Confidence among small and medium-sized businesses hit a nine-month high at the end of the year, as manufacturers and natural resources companies grew more optimistic.
The Canadian Federation of Independent Business monthly barometer showed confidence rose in December from November and hit its highest levels since March. The current level of the index, at 69.3, has returned to the normal range of when an economy is growing.
Sentiment improved in Ontario, along with Newfoundland and Labrador, Manitoba and Quebec.
“It wasn't holiday retail spending that accounted for the brighter sentiment,” said the federation’s chief economist Ted Mallett in a release. Rather, “a large improvement in optimism among manufacturers, natural resource businesses, financial services and personal services firms pushed the overall index upward.”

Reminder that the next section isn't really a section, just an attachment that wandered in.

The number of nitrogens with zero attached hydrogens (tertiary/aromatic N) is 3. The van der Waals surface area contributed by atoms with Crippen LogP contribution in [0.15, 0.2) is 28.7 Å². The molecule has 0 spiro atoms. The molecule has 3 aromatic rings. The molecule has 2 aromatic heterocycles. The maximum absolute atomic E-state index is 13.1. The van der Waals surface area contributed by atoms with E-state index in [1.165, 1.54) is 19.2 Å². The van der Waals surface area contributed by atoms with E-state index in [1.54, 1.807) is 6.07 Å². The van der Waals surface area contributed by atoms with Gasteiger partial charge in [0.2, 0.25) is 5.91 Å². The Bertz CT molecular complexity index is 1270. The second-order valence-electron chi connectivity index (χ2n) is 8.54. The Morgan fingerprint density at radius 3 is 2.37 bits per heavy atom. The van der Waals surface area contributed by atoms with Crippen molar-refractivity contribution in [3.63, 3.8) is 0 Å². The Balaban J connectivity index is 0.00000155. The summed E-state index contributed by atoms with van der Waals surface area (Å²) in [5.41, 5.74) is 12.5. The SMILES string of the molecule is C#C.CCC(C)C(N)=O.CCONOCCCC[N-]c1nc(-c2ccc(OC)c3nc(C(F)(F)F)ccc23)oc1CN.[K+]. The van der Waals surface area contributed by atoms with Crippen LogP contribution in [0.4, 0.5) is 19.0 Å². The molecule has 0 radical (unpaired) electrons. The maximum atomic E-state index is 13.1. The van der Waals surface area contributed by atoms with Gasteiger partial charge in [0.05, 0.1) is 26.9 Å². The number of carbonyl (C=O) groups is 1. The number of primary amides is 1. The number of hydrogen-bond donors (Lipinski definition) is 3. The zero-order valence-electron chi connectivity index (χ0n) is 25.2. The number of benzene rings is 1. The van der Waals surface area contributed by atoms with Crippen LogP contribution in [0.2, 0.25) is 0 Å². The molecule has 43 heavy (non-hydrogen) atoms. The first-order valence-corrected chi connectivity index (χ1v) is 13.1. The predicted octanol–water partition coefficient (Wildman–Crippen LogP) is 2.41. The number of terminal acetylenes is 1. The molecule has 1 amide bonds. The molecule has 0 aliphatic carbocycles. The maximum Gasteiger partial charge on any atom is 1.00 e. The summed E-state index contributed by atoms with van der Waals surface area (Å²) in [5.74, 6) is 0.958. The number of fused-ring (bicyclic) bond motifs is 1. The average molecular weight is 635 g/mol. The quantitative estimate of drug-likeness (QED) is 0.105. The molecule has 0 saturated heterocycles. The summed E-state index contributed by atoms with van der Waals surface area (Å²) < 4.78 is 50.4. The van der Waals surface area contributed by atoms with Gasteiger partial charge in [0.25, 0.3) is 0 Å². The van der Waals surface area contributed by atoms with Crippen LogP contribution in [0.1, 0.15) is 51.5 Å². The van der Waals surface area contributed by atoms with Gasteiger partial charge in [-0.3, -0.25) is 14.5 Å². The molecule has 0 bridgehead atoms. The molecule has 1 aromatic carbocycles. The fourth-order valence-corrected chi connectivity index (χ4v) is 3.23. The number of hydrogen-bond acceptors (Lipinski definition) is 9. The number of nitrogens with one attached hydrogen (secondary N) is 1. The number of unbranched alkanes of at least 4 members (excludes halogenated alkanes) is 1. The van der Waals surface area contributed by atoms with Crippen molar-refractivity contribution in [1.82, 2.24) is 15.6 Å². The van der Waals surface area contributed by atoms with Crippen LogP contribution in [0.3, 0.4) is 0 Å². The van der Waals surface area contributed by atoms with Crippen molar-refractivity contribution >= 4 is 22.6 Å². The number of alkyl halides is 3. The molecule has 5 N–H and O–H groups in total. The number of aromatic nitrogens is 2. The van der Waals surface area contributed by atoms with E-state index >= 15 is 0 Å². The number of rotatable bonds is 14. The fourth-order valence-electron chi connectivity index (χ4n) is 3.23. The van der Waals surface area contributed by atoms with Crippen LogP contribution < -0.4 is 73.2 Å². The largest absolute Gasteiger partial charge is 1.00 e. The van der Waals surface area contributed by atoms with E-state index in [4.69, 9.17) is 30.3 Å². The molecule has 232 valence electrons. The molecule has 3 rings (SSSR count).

Other metrics, such as inventory levels, new orders and capital investment are also on an upward swing.
Not everything is in expansion mode. Just 14 per cent of business owners say they plan to add full-time staff in the next three months, while another 14 per cent expect to cut positions. And more owners plan to cut part-time jobs than create them. Average wage increases are expected to increase 1.6 per cent in the next year.
The December findings are based on 825 responses, collected from a random sample of CFIB members.